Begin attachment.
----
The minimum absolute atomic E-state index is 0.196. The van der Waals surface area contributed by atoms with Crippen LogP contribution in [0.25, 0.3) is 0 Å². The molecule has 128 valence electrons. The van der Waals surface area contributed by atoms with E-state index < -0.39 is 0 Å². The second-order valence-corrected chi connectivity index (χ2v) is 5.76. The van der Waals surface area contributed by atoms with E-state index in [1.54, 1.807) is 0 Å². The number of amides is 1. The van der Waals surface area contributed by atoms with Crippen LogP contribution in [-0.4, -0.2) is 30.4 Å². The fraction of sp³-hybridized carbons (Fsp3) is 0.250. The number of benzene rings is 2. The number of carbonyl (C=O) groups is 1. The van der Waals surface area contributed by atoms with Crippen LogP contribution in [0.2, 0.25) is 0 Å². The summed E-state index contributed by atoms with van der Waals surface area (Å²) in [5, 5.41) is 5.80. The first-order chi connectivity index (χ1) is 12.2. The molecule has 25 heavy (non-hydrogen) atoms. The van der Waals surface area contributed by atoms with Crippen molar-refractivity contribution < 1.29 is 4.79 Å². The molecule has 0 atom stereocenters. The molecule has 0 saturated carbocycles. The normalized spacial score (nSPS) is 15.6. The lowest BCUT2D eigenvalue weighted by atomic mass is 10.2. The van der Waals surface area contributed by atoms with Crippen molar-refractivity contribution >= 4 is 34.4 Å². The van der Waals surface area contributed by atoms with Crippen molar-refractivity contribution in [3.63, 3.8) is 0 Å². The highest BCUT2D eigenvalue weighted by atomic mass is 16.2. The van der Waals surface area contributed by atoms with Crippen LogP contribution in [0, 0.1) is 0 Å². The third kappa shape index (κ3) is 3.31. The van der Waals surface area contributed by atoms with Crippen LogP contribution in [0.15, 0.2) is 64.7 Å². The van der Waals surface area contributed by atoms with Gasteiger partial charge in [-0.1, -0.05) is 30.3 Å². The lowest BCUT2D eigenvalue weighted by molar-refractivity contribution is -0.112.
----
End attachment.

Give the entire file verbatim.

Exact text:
The minimum absolute atomic E-state index is 0.196. The van der Waals surface area contributed by atoms with Crippen LogP contribution in [0.25, 0.3) is 0 Å². The molecule has 128 valence electrons. The van der Waals surface area contributed by atoms with E-state index < -0.39 is 0 Å². The second-order valence-corrected chi connectivity index (χ2v) is 5.76. The van der Waals surface area contributed by atoms with E-state index in [1.54, 1.807) is 0 Å². The number of amides is 1. The van der Waals surface area contributed by atoms with Crippen LogP contribution in [-0.4, -0.2) is 30.4 Å². The fraction of sp³-hybridized carbons (Fsp3) is 0.250. The number of benzene rings is 2. The number of carbonyl (C=O) groups is 1. The van der Waals surface area contributed by atoms with Crippen LogP contribution in [0.2, 0.25) is 0 Å². The summed E-state index contributed by atoms with van der Waals surface area (Å²) in [5, 5.41) is 5.80. The first-order chi connectivity index (χ1) is 12.2. The molecule has 25 heavy (non-hydrogen) atoms. The van der Waals surface area contributed by atoms with Crippen molar-refractivity contribution < 1.29 is 4.79 Å². The molecule has 0 atom stereocenters. The molecule has 0 saturated carbocycles. The normalized spacial score (nSPS) is 15.6. The lowest BCUT2D eigenvalue weighted by atomic mass is 10.2. The van der Waals surface area contributed by atoms with Crippen molar-refractivity contribution >= 4 is 34.4 Å². The van der Waals surface area contributed by atoms with Crippen molar-refractivity contribution in [3.63, 3.8) is 0 Å². The highest BCUT2D eigenvalue weighted by atomic mass is 16.2. The van der Waals surface area contributed by atoms with Crippen LogP contribution in [0, 0.1) is 0 Å². The third kappa shape index (κ3) is 3.31. The van der Waals surface area contributed by atoms with Crippen LogP contribution in [0.15, 0.2) is 64.7 Å². The van der Waals surface area contributed by atoms with Gasteiger partial charge in [-0.1, -0.05) is 30.3 Å². The lowest BCUT2D eigenvalue weighted by molar-refractivity contribution is -0.112.